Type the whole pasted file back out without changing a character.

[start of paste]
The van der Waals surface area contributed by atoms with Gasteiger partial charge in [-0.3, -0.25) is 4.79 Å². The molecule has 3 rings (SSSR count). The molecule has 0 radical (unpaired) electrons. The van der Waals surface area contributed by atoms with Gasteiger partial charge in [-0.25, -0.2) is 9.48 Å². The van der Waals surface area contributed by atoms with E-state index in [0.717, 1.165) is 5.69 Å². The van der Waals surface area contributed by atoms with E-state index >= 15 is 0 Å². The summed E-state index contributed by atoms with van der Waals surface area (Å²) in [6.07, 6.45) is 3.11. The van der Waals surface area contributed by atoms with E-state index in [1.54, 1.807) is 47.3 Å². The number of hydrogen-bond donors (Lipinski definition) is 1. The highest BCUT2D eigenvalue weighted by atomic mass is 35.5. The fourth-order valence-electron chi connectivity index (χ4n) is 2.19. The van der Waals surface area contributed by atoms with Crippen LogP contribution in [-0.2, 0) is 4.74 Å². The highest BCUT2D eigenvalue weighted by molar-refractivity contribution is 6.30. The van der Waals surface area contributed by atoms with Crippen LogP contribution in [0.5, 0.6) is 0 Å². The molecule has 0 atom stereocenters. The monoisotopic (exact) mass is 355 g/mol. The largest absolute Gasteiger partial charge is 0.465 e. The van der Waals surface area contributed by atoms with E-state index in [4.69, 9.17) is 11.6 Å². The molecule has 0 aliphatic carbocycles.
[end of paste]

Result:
The van der Waals surface area contributed by atoms with Gasteiger partial charge in [-0.3, -0.25) is 4.79 Å². The molecule has 3 rings (SSSR count). The molecule has 0 radical (unpaired) electrons. The van der Waals surface area contributed by atoms with Gasteiger partial charge in [-0.25, -0.2) is 9.48 Å². The van der Waals surface area contributed by atoms with E-state index in [0.717, 1.165) is 5.69 Å². The van der Waals surface area contributed by atoms with E-state index >= 15 is 0 Å². The summed E-state index contributed by atoms with van der Waals surface area (Å²) in [6.07, 6.45) is 3.11. The van der Waals surface area contributed by atoms with E-state index in [1.54, 1.807) is 47.3 Å². The number of hydrogen-bond donors (Lipinski definition) is 1. The highest BCUT2D eigenvalue weighted by atomic mass is 35.5. The fourth-order valence-electron chi connectivity index (χ4n) is 2.19. The van der Waals surface area contributed by atoms with Crippen LogP contribution in [-0.2, 0) is 4.74 Å². The highest BCUT2D eigenvalue weighted by molar-refractivity contribution is 6.30. The van der Waals surface area contributed by atoms with Crippen LogP contribution in [0.5, 0.6) is 0 Å². The molecule has 0 atom stereocenters. The monoisotopic (exact) mass is 355 g/mol. The largest absolute Gasteiger partial charge is 0.465 e. The van der Waals surface area contributed by atoms with E-state index in [4.69, 9.17) is 11.6 Å². The molecule has 0 aliphatic carbocycles.